Controlling how bright each light appears on the subject can make the difference between a beautifully lit shot and an overblown mess. If a light is too bright, it will overwhelm the shadows and texture details, losing detail and destroying the depth of shape in any features. Too dim however, and the effect of the light will be easily lost amongst the other competing light sources.
The trick is of course to find the right balance for your shot, and the spotlight intensity in Jedi: Survivor can be controlled in two main ways. The first and most obvious is by using the Intensity slider on the photo mode UI – lower the intensity to reduce the brightness of each individual spotlight, or raise it to increase their brightness.
- LIGHT INTENSITY // UI SLIDER -
Depending on where you placed a light to begin with, you may find that it is either too bright or too dim even at the extreme ends of the intensity scale. If this is the case then you have stumbled upon the second method of controlling the light intensity, the distance between the light and the subject.
An extremely close light source will always appear brighter and more focused, just as it would in reality, while a light that is placed far away will be less powerful and more diffuse on the subject. Always think about how intense you want the light to be in the final shot when positioning them and use the intensity slider for final adjustment.
- LIGHT INTENSITY // DISTANCE -
The 3-point lighting setup in Star Wars Jedi: Survivor is very effective and can be used to create perfect portrait lighting or to accentuate a lightsaber battle in ways that go beyond anything that can be achieved with the in-game light alone.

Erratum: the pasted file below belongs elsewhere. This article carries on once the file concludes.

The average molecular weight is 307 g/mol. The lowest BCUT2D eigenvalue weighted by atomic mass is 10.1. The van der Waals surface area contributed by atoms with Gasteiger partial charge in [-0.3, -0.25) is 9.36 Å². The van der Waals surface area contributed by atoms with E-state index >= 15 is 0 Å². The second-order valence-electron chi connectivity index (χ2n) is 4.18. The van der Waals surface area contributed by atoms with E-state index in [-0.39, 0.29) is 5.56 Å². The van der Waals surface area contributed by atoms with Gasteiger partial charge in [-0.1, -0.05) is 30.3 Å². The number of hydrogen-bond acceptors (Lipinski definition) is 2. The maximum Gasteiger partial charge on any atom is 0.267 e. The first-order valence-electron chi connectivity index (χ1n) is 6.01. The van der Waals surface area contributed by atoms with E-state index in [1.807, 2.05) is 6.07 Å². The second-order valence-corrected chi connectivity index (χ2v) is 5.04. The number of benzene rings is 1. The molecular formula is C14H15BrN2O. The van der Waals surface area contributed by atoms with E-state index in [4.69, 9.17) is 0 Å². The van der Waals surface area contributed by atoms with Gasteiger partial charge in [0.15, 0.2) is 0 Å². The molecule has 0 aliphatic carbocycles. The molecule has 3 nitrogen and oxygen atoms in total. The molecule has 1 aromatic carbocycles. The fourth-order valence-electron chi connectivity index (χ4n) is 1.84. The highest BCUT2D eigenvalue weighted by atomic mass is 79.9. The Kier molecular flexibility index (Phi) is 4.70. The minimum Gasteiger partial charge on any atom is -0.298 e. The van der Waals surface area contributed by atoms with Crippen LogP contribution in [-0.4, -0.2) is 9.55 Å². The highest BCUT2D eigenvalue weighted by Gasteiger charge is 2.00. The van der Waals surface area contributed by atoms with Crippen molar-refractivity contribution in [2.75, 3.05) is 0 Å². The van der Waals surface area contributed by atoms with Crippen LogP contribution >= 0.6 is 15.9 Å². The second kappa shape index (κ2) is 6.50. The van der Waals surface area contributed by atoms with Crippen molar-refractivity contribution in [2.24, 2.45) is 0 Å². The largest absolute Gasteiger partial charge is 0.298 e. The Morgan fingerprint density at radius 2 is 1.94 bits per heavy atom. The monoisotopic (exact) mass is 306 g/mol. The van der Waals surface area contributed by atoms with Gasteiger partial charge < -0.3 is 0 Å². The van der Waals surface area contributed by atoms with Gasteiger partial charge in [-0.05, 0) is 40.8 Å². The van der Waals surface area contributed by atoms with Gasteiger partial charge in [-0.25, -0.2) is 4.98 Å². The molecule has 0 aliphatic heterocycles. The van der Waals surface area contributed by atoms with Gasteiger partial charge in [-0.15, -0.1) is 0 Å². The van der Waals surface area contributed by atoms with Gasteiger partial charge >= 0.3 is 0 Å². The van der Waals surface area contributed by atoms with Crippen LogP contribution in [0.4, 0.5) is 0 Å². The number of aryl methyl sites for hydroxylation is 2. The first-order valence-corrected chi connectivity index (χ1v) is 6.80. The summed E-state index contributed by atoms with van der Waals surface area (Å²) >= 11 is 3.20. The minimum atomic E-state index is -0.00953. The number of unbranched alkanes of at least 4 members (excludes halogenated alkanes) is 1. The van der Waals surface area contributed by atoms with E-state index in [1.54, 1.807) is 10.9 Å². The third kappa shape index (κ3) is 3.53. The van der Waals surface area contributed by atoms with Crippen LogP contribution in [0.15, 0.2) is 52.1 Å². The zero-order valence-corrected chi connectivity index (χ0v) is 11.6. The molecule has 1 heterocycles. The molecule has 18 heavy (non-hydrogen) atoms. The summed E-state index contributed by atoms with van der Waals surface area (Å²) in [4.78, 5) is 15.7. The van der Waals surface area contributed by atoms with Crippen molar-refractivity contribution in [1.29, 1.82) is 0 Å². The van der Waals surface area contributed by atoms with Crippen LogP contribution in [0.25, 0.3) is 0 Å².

- JEDI: SURVIVOR // LIGHTSABER BATTLE -
It does have some limitations though. The lack of a visual UI to show where lights have been placed will require some spatial awareness to use them effectively, and the direct placement method means that lights must be turned off and re-placed to make even a slight adjustment to its position or direction.
There are also no options to vary the cone angle, i.e. how wide the beam of light from each spot actually is, or the distance over which the light is cast. This makes light positioning all the more important as you may need to be careful not to allow stray light to spill over onto unwanted surfaces. Ironically enough, the actual source of light can become visible as a bright cone in certain areas, especially if there is any sort of volumetric atmosphere. Try to avoid this unnatural look.
- PHOTO MODE // LIGHT CONES -
Top Tip: If you are unsure which spotlight is having which effect on the scene, try switching the colour of one for a clear view of where the light falls.
Some extra control options would add an extra layer of finesse here then, but that doesn't stop this from being an excellent photo mode lighting setup. Now get out there and try it for yourself.
- LIGHTING // BEFORE & AFTER -